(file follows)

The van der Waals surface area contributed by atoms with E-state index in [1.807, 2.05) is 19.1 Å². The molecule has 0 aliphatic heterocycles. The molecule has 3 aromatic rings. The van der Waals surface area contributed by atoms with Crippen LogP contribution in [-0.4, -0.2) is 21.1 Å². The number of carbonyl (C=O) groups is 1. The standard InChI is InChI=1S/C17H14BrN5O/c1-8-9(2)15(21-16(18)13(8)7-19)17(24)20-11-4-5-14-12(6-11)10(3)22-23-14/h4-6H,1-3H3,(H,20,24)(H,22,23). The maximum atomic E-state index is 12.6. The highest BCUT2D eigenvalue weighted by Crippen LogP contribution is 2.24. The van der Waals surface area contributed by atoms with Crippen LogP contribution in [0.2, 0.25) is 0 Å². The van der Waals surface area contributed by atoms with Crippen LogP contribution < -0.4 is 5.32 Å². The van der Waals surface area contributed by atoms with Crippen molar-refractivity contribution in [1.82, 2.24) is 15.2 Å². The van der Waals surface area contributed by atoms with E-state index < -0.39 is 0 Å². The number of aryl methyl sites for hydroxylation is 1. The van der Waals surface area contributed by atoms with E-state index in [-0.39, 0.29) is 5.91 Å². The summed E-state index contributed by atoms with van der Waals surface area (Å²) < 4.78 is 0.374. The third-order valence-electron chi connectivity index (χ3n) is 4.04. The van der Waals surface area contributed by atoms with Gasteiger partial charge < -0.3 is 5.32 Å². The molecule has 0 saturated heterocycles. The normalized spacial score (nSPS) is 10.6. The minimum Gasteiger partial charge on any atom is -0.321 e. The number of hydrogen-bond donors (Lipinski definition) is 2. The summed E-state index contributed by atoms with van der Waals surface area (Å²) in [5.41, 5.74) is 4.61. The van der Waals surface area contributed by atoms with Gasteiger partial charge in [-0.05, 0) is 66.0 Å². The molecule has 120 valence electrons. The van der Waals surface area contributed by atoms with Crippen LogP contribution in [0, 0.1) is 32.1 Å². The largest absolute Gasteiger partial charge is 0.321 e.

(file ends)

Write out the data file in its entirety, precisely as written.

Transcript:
The van der Waals surface area contributed by atoms with E-state index in [1.807, 2.05) is 19.1 Å². The molecule has 0 aliphatic heterocycles. The molecule has 3 aromatic rings. The van der Waals surface area contributed by atoms with Crippen LogP contribution in [-0.4, -0.2) is 21.1 Å². The number of carbonyl (C=O) groups is 1. The standard InChI is InChI=1S/C17H14BrN5O/c1-8-9(2)15(21-16(18)13(8)7-19)17(24)20-11-4-5-14-12(6-11)10(3)22-23-14/h4-6H,1-3H3,(H,20,24)(H,22,23). The maximum atomic E-state index is 12.6. The highest BCUT2D eigenvalue weighted by Crippen LogP contribution is 2.24. The van der Waals surface area contributed by atoms with Crippen LogP contribution in [0.2, 0.25) is 0 Å². The van der Waals surface area contributed by atoms with Crippen LogP contribution < -0.4 is 5.32 Å². The van der Waals surface area contributed by atoms with Crippen molar-refractivity contribution in [1.82, 2.24) is 15.2 Å². The van der Waals surface area contributed by atoms with E-state index < -0.39 is 0 Å². The number of aryl methyl sites for hydroxylation is 1. The van der Waals surface area contributed by atoms with E-state index in [-0.39, 0.29) is 5.91 Å². The summed E-state index contributed by atoms with van der Waals surface area (Å²) < 4.78 is 0.374. The third-order valence-electron chi connectivity index (χ3n) is 4.04. The van der Waals surface area contributed by atoms with Gasteiger partial charge < -0.3 is 5.32 Å². The molecule has 0 saturated heterocycles. The normalized spacial score (nSPS) is 10.6. The minimum Gasteiger partial charge on any atom is -0.321 e. The number of hydrogen-bond donors (Lipinski definition) is 2. The summed E-state index contributed by atoms with van der Waals surface area (Å²) in [5.41, 5.74) is 4.61. The van der Waals surface area contributed by atoms with Gasteiger partial charge in [-0.05, 0) is 66.0 Å². The molecule has 120 valence electrons. The van der Waals surface area contributed by atoms with Crippen LogP contribution in [0, 0.1) is 32.1 Å². The largest absolute Gasteiger partial charge is 0.321 e.